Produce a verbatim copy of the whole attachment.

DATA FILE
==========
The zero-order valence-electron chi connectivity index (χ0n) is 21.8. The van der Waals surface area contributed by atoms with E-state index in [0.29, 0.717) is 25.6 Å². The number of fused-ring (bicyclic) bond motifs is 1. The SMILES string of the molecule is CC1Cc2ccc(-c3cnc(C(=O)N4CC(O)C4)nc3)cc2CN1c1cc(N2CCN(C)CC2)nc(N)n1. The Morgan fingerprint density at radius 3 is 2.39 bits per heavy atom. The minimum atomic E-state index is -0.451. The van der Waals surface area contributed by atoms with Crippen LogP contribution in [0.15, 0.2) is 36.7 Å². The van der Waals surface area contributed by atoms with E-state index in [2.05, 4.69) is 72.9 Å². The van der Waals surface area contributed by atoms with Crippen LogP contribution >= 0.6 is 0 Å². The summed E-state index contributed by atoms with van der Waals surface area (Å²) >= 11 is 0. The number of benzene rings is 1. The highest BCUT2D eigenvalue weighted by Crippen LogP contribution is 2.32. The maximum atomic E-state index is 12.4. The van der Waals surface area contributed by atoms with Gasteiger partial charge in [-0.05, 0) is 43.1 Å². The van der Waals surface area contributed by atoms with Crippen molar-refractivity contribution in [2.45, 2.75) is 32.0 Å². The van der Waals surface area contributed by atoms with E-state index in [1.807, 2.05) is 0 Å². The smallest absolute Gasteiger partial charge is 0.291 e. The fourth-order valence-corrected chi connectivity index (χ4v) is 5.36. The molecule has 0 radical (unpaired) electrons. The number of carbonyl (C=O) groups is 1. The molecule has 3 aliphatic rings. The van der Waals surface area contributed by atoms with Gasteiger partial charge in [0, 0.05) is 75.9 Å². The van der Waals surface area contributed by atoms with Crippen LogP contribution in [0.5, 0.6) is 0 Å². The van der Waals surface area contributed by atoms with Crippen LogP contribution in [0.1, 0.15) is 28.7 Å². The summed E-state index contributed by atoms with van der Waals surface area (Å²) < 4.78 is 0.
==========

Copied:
The zero-order valence-electron chi connectivity index (χ0n) is 21.8. The van der Waals surface area contributed by atoms with E-state index in [0.29, 0.717) is 25.6 Å². The number of fused-ring (bicyclic) bond motifs is 1. The SMILES string of the molecule is CC1Cc2ccc(-c3cnc(C(=O)N4CC(O)C4)nc3)cc2CN1c1cc(N2CCN(C)CC2)nc(N)n1. The Morgan fingerprint density at radius 3 is 2.39 bits per heavy atom. The minimum atomic E-state index is -0.451. The van der Waals surface area contributed by atoms with Crippen LogP contribution in [0.15, 0.2) is 36.7 Å². The van der Waals surface area contributed by atoms with E-state index in [2.05, 4.69) is 72.9 Å². The van der Waals surface area contributed by atoms with Crippen LogP contribution >= 0.6 is 0 Å². The summed E-state index contributed by atoms with van der Waals surface area (Å²) >= 11 is 0. The number of benzene rings is 1. The highest BCUT2D eigenvalue weighted by Crippen LogP contribution is 2.32. The maximum atomic E-state index is 12.4. The van der Waals surface area contributed by atoms with Gasteiger partial charge in [-0.05, 0) is 43.1 Å². The van der Waals surface area contributed by atoms with Crippen molar-refractivity contribution in [2.45, 2.75) is 32.0 Å². The van der Waals surface area contributed by atoms with E-state index in [1.807, 2.05) is 0 Å². The smallest absolute Gasteiger partial charge is 0.291 e. The fourth-order valence-corrected chi connectivity index (χ4v) is 5.36. The molecule has 0 radical (unpaired) electrons. The number of carbonyl (C=O) groups is 1. The molecule has 3 aliphatic rings. The van der Waals surface area contributed by atoms with Gasteiger partial charge in [0, 0.05) is 75.9 Å². The van der Waals surface area contributed by atoms with Crippen LogP contribution in [0.5, 0.6) is 0 Å². The van der Waals surface area contributed by atoms with Crippen LogP contribution in [0.1, 0.15) is 28.7 Å². The summed E-state index contributed by atoms with van der Waals surface area (Å²) < 4.78 is 0.